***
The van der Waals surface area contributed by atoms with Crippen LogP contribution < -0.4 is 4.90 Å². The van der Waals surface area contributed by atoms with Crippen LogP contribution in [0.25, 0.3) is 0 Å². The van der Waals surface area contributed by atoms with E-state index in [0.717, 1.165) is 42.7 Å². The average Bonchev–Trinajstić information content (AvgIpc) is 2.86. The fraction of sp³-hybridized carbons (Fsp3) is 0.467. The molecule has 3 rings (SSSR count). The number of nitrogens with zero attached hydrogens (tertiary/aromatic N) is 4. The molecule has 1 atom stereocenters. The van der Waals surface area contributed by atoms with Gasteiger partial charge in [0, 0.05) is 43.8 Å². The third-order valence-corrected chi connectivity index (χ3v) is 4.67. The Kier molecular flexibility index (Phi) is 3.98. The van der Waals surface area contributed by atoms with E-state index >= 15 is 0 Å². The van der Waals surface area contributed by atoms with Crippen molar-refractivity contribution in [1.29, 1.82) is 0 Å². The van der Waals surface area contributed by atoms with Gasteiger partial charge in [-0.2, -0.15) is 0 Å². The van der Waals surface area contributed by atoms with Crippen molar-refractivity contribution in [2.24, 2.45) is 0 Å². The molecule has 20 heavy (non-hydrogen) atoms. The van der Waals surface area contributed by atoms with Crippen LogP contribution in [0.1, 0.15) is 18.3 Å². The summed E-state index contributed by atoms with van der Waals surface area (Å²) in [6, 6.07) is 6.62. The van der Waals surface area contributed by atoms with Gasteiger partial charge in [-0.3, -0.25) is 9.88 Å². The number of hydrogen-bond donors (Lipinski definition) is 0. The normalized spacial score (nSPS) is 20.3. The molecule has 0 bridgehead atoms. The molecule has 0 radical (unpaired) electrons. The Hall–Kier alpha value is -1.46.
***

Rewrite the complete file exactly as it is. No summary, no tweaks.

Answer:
The van der Waals surface area contributed by atoms with Crippen LogP contribution < -0.4 is 4.90 Å². The van der Waals surface area contributed by atoms with Crippen LogP contribution in [0.25, 0.3) is 0 Å². The van der Waals surface area contributed by atoms with E-state index in [0.717, 1.165) is 42.7 Å². The average Bonchev–Trinajstić information content (AvgIpc) is 2.86. The fraction of sp³-hybridized carbons (Fsp3) is 0.467. The molecule has 3 rings (SSSR count). The number of nitrogens with zero attached hydrogens (tertiary/aromatic N) is 4. The molecule has 1 atom stereocenters. The van der Waals surface area contributed by atoms with Gasteiger partial charge in [0, 0.05) is 43.8 Å². The third-order valence-corrected chi connectivity index (χ3v) is 4.67. The Kier molecular flexibility index (Phi) is 3.98. The van der Waals surface area contributed by atoms with E-state index >= 15 is 0 Å². The van der Waals surface area contributed by atoms with Crippen molar-refractivity contribution in [1.29, 1.82) is 0 Å². The van der Waals surface area contributed by atoms with Gasteiger partial charge in [-0.2, -0.15) is 0 Å². The van der Waals surface area contributed by atoms with Crippen molar-refractivity contribution in [2.24, 2.45) is 0 Å². The molecule has 20 heavy (non-hydrogen) atoms. The van der Waals surface area contributed by atoms with Crippen LogP contribution in [0.1, 0.15) is 18.3 Å². The summed E-state index contributed by atoms with van der Waals surface area (Å²) in [6, 6.07) is 6.62. The van der Waals surface area contributed by atoms with Gasteiger partial charge in [-0.3, -0.25) is 9.88 Å². The number of hydrogen-bond donors (Lipinski definition) is 0. The normalized spacial score (nSPS) is 20.3. The molecule has 0 bridgehead atoms. The molecule has 0 radical (unpaired) electrons. The Hall–Kier alpha value is -1.46.